The noticeable differences continue when you are on the move and take on twisty roads and sweeping turns. The more poised behaviour of the suspension is clearly felt when you drive the new Supra. The GT characteristic of the Z4 is taken onwards and moved into a more sporty territory that combines a lower centre of gravity with a suspension set up that is balanced and great fun, but does sometimes have the tendency of slightly loosing its compliance in the rebound and damping of the struts, especially at the rear. The front-end however offers a lot of grip with the rear providing great levels of playfulness. It will slightly wiggle its hips when you are on it.
Add this to the sharpened steering, which often feels a touch too nervous and isn't as precise as its direct competitors. The Supra is no doubt a true sports car that constantly tells you are driving a Japanese flavoured machine that is capable of putting a smile on your face, but it never really lets you rest on long cruising distances. In comparison to its competitors such as the Alpine A110, the Porsche Cayman and the BMW M2 Competition, it is able to offer a package that stands its ground among the others with each one offering their own unique strengths and characteristics. The Supra is the charismatic sports car with its adrenaline-fuelled charms that could well convince a discerning buyer that only wants to drive a sports car with a Japanese badge.
For those who are after some adjustability, there are two driving modes inside the cabin, Normal and Sport, altering the pre-sets for the steering, transmission, active diff, stability control and the stock adaptive dampers. If required, you can adjust the sport mode by choosing Individual mode and I would suggest you do, putting all but the active dampers on sport. Surprisingly, there is no Sport Plus option on the contrary to the Z4 and it feels as if the engineers have based their Normal driving mode set up on what the Z4 calls Sport with the Sport mode in the Supra being Sport Plus in the Z4. A more comfortable driving mode like in the roadster isn't offered, which isn't a shame but something worth noting.
After one week behind the wheel of the Supra, it is not a difficult task to summarise that this sports car feels crisp, well connected and quick. The responsiveness and set up is good, but not brilliant and allows for a lot of room to play and tune. It even feels as if the BMW and Toyota engineers left more room on purpose, supporting aftermarket parties to develop an even more confidence-inspiring and quicker sports car. Seeing how the tuning world has reacted to the release of the Supra, this thought doesn't feel too far-fetched from reality.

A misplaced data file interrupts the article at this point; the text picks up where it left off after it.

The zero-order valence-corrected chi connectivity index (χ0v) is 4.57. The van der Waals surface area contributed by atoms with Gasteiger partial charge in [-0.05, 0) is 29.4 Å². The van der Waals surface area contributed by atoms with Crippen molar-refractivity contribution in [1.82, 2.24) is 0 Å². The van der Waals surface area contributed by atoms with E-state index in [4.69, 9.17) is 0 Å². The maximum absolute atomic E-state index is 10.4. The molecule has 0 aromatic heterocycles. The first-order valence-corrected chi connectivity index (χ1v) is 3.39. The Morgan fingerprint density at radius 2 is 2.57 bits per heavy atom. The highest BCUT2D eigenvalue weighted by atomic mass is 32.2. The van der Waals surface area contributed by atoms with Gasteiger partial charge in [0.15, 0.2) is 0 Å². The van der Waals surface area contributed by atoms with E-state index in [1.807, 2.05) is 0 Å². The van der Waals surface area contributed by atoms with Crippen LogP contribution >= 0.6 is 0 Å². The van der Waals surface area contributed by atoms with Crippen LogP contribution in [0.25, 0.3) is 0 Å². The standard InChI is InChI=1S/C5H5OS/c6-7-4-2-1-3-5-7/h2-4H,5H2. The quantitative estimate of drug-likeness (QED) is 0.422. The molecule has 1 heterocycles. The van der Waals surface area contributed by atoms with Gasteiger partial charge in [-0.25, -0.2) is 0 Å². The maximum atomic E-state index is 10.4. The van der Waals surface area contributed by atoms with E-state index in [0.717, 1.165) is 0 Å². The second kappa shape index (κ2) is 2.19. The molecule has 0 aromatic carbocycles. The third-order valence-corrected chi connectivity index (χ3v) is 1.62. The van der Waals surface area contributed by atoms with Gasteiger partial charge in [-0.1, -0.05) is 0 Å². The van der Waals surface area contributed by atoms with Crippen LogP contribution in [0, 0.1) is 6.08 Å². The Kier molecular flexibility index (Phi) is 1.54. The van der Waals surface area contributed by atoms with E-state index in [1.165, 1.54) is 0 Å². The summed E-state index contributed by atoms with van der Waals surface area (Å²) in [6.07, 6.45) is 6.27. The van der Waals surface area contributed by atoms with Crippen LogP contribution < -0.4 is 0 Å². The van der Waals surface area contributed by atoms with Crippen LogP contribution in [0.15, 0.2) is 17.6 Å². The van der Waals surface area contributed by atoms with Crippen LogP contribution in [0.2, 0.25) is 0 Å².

The improvements are straight-forward and an easy addition to the package which is able to share pure enjoyment and fun all around. An improved suspension coil-over kit and aftermarket exhaust system are an absolute must. Additionally strut braces under the bonnet, improved brake pads and an engine tune over 400hp are a nice to have. Installing the BMW M steering rack from the M2 Competition in the Supra is the ultimate upgrade, but a wish which cannot easily be achieved. Other than these points you are pretty much good to go if you don't want to go mental on a visual parts, like wide-body kits, suspension bags, wings and massive splitters.
For those of you who are interested, more powerful variants are expected to follow relatively soon, and according to sources Toyota have tested a version with a manual gearbox, although they haven't committed to putting a manual version on sale yet. On the contrary to BMW, who will release a manual version for their Z4 sDrive model range sooner rather than later. Time will tell when other members will enter the arena under the Supra, but for now we have the base model, which offers plenty of strength and dynamic reserve, and plenty of likeability too.
Photos by @xbayt
Toyota GR Supra